By on December 7, 2012

In September, formerly red-hot sales of Japanese cars in China began to crater after cars were turned over and dealerships torched as fallout of a diplomatic row between Japan and China. Sales were down by about a half in October, and a little less than a third in November. At TTAC, we were skeptical that sales will be back to their old glory in a few months. A high ranking Toyota executive said for the first time that it will take long to recover.

“We have no choice but to believe it is going to be hard to regain the (pre-September) sales pace,” Hiroji Onishi, senior manager in charge of Toyota’s Chinese operations was quoted by Kyodo. “Deducing from past incidents, it would likely take at least one year, and we are making all sorts of adjustments to our plans.”

Onishi gave the grim assessment in a Nov. 26 meeting with union leaders. Toyota hoped to sell a million cars this year in China, the number will probably be closer to 800,000.

This report comes on top of bad news that Toyota expects Japan vehicle sales to fall by a fifth next year, Reuters reports citing an unconfirmed article in Mid-Japan Economist, a Japanese newspaper with good contacts to Toyota in Aichi, The paper says that Toyota decided to set its 2013 domestic sales target for Toyota-brand cars at 1.36 million vehicles, down from its 1.67 million target for this year, in part due to the end of government tax incentives. A Toyota spokesman said no 2013 domestic sales targets have been set.

In 2011, Japanese brands sold a combined total of 2,807,400 passenger cars in China, ahead of German brands with 2,384,700 units, data released by the China Association of Automobile Manufacturers (CAAM) show.

According to Toyota, its production lost due to the tsunami amounted to 150,000 units. The company already took 200,000 units out of its China plans that stretch only as far as March 2013. The island row could affect Japan’s carmakers more than the tsunami.

Sales in China six months down the road will remain below normal levels as a result of the recent territorial dispute,  a slight majority of Japanese manufacturers said in a survey by the Japan Bank for International Cooperation, says The Nikkei [sub].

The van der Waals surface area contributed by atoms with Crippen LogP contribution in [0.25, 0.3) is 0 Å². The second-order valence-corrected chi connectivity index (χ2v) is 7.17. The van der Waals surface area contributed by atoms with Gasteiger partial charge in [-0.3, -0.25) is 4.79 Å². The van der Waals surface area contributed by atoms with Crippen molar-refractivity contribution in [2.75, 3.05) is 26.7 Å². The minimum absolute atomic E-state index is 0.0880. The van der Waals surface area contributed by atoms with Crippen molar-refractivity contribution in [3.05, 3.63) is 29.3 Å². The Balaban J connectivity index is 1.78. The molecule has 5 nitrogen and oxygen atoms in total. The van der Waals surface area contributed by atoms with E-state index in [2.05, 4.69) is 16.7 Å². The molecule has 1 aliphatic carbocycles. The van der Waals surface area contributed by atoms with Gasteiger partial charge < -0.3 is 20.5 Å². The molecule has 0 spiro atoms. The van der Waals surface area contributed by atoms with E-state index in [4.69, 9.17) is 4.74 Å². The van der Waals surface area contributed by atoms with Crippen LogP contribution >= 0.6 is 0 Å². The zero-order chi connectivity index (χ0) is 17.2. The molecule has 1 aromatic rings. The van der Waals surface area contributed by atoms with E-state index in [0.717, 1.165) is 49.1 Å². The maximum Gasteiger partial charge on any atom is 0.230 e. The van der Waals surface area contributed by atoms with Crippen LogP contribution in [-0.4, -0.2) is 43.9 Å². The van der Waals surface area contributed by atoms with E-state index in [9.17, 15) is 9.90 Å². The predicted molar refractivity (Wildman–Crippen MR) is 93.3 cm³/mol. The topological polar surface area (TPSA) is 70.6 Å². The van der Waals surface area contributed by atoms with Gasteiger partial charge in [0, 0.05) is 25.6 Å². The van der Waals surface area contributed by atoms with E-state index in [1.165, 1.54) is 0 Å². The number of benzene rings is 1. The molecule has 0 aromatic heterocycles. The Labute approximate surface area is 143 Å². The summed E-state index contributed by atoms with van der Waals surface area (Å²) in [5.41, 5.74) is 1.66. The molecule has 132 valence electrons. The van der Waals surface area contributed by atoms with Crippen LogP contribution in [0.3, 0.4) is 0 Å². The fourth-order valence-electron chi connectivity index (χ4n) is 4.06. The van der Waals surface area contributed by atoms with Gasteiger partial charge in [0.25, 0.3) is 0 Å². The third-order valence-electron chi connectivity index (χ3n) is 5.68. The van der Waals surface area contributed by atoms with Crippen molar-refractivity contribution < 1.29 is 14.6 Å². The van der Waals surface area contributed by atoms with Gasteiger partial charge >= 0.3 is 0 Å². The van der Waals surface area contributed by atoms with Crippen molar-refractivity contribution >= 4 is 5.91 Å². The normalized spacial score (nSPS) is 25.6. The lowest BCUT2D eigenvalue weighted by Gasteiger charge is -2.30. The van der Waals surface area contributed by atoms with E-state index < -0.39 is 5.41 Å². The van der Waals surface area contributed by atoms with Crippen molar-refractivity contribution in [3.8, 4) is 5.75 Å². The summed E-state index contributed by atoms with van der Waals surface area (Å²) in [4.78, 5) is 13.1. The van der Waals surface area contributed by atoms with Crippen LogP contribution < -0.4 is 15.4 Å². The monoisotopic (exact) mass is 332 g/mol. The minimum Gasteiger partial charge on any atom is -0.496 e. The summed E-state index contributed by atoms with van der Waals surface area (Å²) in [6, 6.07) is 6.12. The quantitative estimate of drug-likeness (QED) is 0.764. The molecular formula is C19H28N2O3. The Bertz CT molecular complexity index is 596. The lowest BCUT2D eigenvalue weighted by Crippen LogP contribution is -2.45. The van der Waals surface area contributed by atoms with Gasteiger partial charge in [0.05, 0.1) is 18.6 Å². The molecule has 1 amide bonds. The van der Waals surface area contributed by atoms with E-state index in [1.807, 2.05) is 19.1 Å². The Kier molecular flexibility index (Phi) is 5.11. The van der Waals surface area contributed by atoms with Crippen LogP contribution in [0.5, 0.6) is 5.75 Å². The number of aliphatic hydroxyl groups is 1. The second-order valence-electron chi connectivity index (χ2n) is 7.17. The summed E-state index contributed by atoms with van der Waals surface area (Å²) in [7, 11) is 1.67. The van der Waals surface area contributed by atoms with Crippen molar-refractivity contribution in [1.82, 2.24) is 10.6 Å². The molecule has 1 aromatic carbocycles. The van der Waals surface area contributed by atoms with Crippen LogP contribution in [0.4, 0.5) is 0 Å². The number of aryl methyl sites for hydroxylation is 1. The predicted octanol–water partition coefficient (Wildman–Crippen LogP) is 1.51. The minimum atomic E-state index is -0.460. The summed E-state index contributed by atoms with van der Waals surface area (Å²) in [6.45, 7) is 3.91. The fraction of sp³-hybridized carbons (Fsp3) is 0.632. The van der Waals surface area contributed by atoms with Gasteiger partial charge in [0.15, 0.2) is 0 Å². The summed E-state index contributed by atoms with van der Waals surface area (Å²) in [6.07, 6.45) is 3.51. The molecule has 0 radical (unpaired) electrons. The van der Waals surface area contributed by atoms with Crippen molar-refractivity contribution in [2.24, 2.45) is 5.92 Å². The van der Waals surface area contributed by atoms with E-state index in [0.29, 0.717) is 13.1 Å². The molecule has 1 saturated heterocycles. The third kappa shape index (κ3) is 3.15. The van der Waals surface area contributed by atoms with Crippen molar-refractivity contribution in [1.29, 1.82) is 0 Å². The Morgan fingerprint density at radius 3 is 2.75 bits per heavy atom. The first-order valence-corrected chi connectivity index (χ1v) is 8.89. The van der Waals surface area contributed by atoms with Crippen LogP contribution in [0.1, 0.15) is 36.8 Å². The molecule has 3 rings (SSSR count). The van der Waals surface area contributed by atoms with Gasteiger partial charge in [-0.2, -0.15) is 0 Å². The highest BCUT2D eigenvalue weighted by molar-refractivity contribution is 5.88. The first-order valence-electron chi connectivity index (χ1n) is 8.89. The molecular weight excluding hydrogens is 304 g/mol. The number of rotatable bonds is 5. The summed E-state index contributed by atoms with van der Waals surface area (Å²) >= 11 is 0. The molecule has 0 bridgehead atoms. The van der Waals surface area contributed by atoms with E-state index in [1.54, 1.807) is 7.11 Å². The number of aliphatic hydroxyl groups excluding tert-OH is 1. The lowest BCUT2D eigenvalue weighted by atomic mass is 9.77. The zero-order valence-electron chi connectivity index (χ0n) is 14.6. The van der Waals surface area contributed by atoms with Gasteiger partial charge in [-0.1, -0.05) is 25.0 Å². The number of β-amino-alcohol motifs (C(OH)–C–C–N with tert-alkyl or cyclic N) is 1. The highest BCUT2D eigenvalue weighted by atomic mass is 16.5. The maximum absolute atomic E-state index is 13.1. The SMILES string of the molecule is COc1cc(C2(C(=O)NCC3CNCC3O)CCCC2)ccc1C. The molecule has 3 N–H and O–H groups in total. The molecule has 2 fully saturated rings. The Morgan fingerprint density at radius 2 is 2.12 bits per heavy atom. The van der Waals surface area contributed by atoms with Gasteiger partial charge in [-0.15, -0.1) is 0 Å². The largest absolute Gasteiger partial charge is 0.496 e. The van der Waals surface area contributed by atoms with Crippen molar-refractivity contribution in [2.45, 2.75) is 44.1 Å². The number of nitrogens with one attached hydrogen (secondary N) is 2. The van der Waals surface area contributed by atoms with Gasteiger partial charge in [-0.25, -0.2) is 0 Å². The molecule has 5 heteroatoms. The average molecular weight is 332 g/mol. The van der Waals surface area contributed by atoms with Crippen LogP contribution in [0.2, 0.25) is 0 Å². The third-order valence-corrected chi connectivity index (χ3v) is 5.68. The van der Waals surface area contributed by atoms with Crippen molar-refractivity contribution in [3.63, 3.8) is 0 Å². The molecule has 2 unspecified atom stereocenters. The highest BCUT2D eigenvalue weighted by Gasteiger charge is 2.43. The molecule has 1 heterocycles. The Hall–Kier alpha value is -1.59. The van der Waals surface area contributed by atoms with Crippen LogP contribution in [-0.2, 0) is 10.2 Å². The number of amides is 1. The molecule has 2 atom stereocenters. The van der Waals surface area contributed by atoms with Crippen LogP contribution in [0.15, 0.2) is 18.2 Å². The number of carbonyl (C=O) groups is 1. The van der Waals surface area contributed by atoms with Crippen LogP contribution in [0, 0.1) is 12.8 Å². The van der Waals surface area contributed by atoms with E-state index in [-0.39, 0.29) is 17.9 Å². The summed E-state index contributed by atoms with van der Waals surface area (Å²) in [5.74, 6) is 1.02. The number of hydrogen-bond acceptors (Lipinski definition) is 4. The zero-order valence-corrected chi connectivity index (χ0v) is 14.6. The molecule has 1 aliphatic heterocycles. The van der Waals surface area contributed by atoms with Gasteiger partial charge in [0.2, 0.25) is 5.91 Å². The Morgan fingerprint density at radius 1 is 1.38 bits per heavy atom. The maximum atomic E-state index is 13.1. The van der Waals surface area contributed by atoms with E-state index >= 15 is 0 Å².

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10 Comments on “China Row Could Be Worse Than Tsunami, Effects Could Last More Than A Year...”

  • avatar

    It’s disgusting to see children taught to destroy property and technology rather than aspire to it.

    You don’t get a Honda Soichiro that way.

  • avatar

    This whole thing could be a blessing in disguise for the Japanese. Most likely China will eventually force out/limit foreign car brands to push domestic brands. So if Toyota and others concentrate on the rest of the world now, they will be in a better position in the future when China starts to export cars in direct competition with the Japanese. For the chinese, it is the law of unintended consequences. Just review Detroit’s failed efforts in the past; and how they backfired completely.
    There probably is a certain point/limited market that the communist party has calculated that will allow foreigners to sell in china. And we americans need to go on notice that China will use their power to punish any country that they want to.

    • 0 avatar

      I agree, because the Japanese tend to develop their decisions based on long term planning. They know who they are dealing with and understand the market conditions.

      Quite odd, when you think about Edward Deming`s captivated audience and who ridiculed his ideas.

    • 0 avatar

      It could certainly backfire for China, and not just for selling, but production as well. Stability and cheap labor was a motivating force for companies wishing to move to China (even before there was much of an infrastructure)–from a business standpoint, I imagine this is much more off-putting than what happened in Tiananmen Square.

  • avatar

    I believe most of the foreign companies that built manufacturing plants in the PRC will live to regret it. This is a dictatorship with no respect for the rule of law. I fell for the booming economy and the the 1.5 billion consumers in the 1990s. After numerous cases of IP theft, I wish I’d never sold anything in China.

  • avatar

    Japan should have apologized for their war crimes when it meant something, now that they are weaker than China, no apology will be adequate.

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